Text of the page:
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Home » Where the future of fashion is headed – VPRO documentary technology documentary 2021

Where the future of fashion is headed – VPRO documentary technology documentary 2021

What is the future of fashion and where is the fashion industry heading to? What kind of future do fashion pioneers think of and how do they try to change the way of thinking about fashion? A documentary about the future and a new way of approach to fashion.
Every year more than 100 billion new garments are produced. A third of that is never sold, worn and shredded or burned. In the global race for the fastest production at the lowest prices, the fashion and clothing industry has developed into a dazzling Fast Fashion system. That system is not only based on exploitation, but also responsible for 10% of global CO2 emissions. How can we change fashion and still enjoy it?

Backlight shows five future fashion pioneers who make their industry future-proof by experimenting with new fabrics, reuse and hi-tech design. Their ‘fashion of the future’ goes far beyond sustainability alone. They also force us to look differently at beauty and the role that clothing plays in our lives. During the Fashion Week in London, the British duo Vin + Omi presents a haute couture collection made with fabrics based on plants and plastic bottles. The Amsterdam label Hacked By is experimenting with the reuse of clothing surpluses, in collaboration with the large fashion chains that produce these surpluses. And the Flemish designer Jasna Rokegem presents the possibility of clothing, which is made every morning by a 3D printer. Or will we all in the future wear that one ultimate piece of clothing that changes with our moods, protects us against bacteria, repairs itself and never needs to be washed?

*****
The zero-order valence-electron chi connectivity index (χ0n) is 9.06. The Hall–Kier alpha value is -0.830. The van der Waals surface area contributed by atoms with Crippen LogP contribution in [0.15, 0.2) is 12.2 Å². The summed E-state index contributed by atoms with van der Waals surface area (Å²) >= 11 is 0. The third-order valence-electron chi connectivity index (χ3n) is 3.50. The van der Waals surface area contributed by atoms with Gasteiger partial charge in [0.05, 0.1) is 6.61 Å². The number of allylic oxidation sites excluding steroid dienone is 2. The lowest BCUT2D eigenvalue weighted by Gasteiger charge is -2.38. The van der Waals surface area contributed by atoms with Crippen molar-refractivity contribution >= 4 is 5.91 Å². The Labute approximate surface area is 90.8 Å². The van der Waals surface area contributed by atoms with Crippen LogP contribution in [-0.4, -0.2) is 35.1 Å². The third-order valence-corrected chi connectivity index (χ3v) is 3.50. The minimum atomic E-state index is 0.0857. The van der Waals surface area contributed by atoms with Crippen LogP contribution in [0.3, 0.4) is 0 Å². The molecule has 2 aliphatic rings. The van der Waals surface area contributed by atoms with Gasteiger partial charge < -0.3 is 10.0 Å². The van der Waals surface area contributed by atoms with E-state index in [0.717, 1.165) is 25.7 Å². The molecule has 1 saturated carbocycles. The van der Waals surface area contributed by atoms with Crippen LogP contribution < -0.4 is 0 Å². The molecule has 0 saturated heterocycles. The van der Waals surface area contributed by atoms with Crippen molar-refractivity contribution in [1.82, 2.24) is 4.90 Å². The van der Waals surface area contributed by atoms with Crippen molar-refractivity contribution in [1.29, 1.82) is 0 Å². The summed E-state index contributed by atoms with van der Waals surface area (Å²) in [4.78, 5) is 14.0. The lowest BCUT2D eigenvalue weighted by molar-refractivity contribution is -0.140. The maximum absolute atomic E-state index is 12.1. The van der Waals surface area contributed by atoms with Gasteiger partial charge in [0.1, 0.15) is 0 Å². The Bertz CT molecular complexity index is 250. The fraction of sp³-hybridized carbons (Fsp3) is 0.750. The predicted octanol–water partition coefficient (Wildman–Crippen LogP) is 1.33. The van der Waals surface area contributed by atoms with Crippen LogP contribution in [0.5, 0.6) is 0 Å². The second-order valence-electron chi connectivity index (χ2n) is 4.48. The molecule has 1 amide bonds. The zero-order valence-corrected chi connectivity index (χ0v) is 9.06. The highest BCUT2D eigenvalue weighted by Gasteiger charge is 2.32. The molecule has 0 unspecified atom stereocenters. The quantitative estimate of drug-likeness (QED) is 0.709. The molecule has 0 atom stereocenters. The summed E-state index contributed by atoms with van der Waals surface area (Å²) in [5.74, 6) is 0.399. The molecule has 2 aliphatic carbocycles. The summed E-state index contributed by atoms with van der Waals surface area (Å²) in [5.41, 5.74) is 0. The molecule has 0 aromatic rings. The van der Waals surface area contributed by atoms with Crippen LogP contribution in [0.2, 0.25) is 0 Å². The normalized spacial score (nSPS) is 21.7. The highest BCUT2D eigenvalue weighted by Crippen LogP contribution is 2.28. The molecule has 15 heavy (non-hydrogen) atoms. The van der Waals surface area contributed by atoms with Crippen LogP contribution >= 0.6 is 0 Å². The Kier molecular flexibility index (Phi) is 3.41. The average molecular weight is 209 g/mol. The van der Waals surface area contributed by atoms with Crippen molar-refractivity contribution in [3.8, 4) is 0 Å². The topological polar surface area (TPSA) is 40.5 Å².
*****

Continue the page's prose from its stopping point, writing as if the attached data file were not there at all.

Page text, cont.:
Almost weekly the fast fashion carousel spits out new collections. The production time between the catwalks in Paris, London and Milan and the clothes racks of the big chains such as H & M and Zara is shorter than ever. Fashion has become affordable and accessible to everyone, but we buy too much and the clothing industry pollutes the planet. The surpluses of returned and unsold garments are accumulating. Even African countries do not want the discarded new clothing anymore, because it disrupts internal production. Every second a truck full of new textiles is burnt somewhere. Getting out of this vicious cycle turns out to be difficult for consumers, designers and producers, and still – a difference can be made.